Brightsurf Science News & Current Events

March 30, 2008
Rising Australian biotech stars set to connect on the world stage
Two of Australia's leading life scientists have been chosen from a highly competitive field of candidates to take part in an initiative by Merck Sharp & Dohme and Advance to boost the capability of the country's burgeoning biopharmaceutical industry.

Vaccine for Ebola virus
One of the world's deadliest diseases, caused by the Ebola virus, may finally be preventable thanks to US and Canadian researchers, who have successfully tested several Ebola vaccines in primates and are now looking to adapt them for human use.

Young cancer researcher to meet the world's best
A young Hunter cancer researcher will visit the United States next week to meet with some of the world's leading cancer researchers and establish research alliances for our region.

Communicating your way to a healthy heart
Temple University researchers recently finished a four-year study which found that pairing an interned-based health reporting system with regular clinic visits enabled healthy patients in rural and urban settings at high-risk for heart disease to lower risk factors through frequent communication with their doctor.

High-dose tirofiban as effective as abciximab in reducing ST-segment elevation in STEMI patients
Data from a Phase III, open label, multi-national study of patients undergoing angioplasty for ST-elevation myocardial infarction, showed that treatment with tirofiban led to non-inferior ST-segment resolution compared to abciximab.

Chips could speed up detection of livestock viruses
Some of the worst threats to farm workers and farm animals such as bird flu, foot-and-mouth disease and other emerging viruses could soon be quickly identified by using a simple screening chip developed by scientists from the Institute for Animal Health, scientists will hear today (Monday, March 31, 2008) at the Society for General Microbiology's 162nd meeting being held this week at the Edinburgh International Conference Center.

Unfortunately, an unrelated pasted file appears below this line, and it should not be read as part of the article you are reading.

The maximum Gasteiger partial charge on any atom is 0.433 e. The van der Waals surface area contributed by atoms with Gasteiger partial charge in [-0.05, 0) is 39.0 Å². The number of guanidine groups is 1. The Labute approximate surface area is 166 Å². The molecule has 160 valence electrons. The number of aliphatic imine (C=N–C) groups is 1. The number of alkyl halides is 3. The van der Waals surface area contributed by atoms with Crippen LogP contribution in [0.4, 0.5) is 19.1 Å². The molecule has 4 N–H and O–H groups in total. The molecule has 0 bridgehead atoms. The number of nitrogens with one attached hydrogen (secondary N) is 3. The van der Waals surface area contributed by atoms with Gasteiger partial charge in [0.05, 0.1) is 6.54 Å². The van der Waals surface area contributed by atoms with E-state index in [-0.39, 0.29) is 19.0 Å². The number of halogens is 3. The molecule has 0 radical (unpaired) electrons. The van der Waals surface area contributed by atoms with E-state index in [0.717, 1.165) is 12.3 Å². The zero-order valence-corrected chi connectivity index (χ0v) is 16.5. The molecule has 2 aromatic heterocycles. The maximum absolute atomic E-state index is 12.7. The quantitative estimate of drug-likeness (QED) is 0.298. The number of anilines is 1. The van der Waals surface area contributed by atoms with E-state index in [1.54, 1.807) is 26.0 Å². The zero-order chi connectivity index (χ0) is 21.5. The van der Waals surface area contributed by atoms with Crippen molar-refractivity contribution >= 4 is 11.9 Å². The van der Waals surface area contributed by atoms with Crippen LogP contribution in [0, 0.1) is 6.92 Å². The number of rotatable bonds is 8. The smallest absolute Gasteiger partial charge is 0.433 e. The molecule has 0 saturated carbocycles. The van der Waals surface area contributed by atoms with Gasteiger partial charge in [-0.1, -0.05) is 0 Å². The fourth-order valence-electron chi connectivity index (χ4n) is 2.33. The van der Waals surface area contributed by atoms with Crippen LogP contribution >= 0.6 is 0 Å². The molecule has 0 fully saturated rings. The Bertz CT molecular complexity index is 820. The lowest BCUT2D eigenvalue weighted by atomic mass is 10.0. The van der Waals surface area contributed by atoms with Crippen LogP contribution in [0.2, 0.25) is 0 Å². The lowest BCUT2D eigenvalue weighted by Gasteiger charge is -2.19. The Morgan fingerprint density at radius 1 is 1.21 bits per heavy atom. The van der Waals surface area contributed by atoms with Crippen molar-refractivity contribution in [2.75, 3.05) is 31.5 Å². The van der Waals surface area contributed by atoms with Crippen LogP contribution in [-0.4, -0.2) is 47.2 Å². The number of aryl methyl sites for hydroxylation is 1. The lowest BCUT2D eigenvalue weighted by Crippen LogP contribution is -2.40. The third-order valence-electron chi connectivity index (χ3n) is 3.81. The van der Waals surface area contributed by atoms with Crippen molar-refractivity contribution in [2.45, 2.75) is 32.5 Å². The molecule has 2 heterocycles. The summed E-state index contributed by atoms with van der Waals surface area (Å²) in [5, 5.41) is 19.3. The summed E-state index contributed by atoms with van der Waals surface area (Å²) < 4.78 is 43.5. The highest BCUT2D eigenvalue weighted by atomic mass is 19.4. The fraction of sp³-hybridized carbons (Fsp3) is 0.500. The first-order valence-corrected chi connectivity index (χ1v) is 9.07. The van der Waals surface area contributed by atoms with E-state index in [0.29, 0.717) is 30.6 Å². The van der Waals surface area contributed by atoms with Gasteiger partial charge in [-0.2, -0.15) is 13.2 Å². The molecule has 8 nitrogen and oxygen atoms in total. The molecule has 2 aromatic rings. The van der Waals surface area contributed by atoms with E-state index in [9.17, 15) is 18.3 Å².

Major international collaboration offers new clues to genetics of type 2 diabetes
An international collaboration of scientists from Europe and the US has identified six new genes which play a role in the development of type 2 diabetes, extending the total number of genes implicated in common forms of the disease to 16.

Most people believe smallpox not an extinct disease
The vast majority of Scottish people interviewed in the streets of Edinburgh are unaware of one of the greatest achievements of medical science -- the eradication of smallpox from the world over 40 years ago.

Experts from Penn's School of Medicine to present at ACC Annual Scientific Session
Penn experts will present research findings that could come to define new standards of cardiovascular diagnostics and care at this weekend's conference of the American College of Cardiology, the foremost professional society representing heart specialists throughout the world.

Potential association of type 2 diabetes genes with prostate cancer
Scientists have identified six new genes which play a role in the development of type 2 diabetes, and among the group is the second gene known to also play a role in prostate cancer.